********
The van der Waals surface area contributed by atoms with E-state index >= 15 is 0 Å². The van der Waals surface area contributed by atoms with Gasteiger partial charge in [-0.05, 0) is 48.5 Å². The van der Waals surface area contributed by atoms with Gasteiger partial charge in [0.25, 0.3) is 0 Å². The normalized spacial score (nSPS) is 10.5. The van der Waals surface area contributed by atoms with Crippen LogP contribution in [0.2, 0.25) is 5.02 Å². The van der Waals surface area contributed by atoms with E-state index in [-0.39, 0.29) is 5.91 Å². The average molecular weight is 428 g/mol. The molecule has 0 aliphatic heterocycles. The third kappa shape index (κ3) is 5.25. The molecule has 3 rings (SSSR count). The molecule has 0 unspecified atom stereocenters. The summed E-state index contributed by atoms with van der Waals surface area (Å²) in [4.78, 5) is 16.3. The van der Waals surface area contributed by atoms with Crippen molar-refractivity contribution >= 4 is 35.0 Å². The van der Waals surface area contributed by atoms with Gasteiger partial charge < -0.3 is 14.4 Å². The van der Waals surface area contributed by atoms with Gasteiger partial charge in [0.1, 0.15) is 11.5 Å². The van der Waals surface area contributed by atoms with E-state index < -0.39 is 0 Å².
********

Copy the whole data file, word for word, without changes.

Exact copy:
The van der Waals surface area contributed by atoms with E-state index >= 15 is 0 Å². The van der Waals surface area contributed by atoms with Gasteiger partial charge in [-0.05, 0) is 48.5 Å². The van der Waals surface area contributed by atoms with Gasteiger partial charge in [0.25, 0.3) is 0 Å². The normalized spacial score (nSPS) is 10.5. The van der Waals surface area contributed by atoms with Crippen LogP contribution in [0.2, 0.25) is 5.02 Å². The van der Waals surface area contributed by atoms with E-state index in [-0.39, 0.29) is 5.91 Å². The average molecular weight is 428 g/mol. The molecule has 0 aliphatic heterocycles. The third kappa shape index (κ3) is 5.25. The molecule has 3 rings (SSSR count). The molecule has 0 unspecified atom stereocenters. The summed E-state index contributed by atoms with van der Waals surface area (Å²) in [4.78, 5) is 16.3. The van der Waals surface area contributed by atoms with Crippen molar-refractivity contribution >= 4 is 35.0 Å². The van der Waals surface area contributed by atoms with Gasteiger partial charge < -0.3 is 14.4 Å². The van der Waals surface area contributed by atoms with Gasteiger partial charge in [0.1, 0.15) is 11.5 Å². The van der Waals surface area contributed by atoms with E-state index < -0.39 is 0 Å².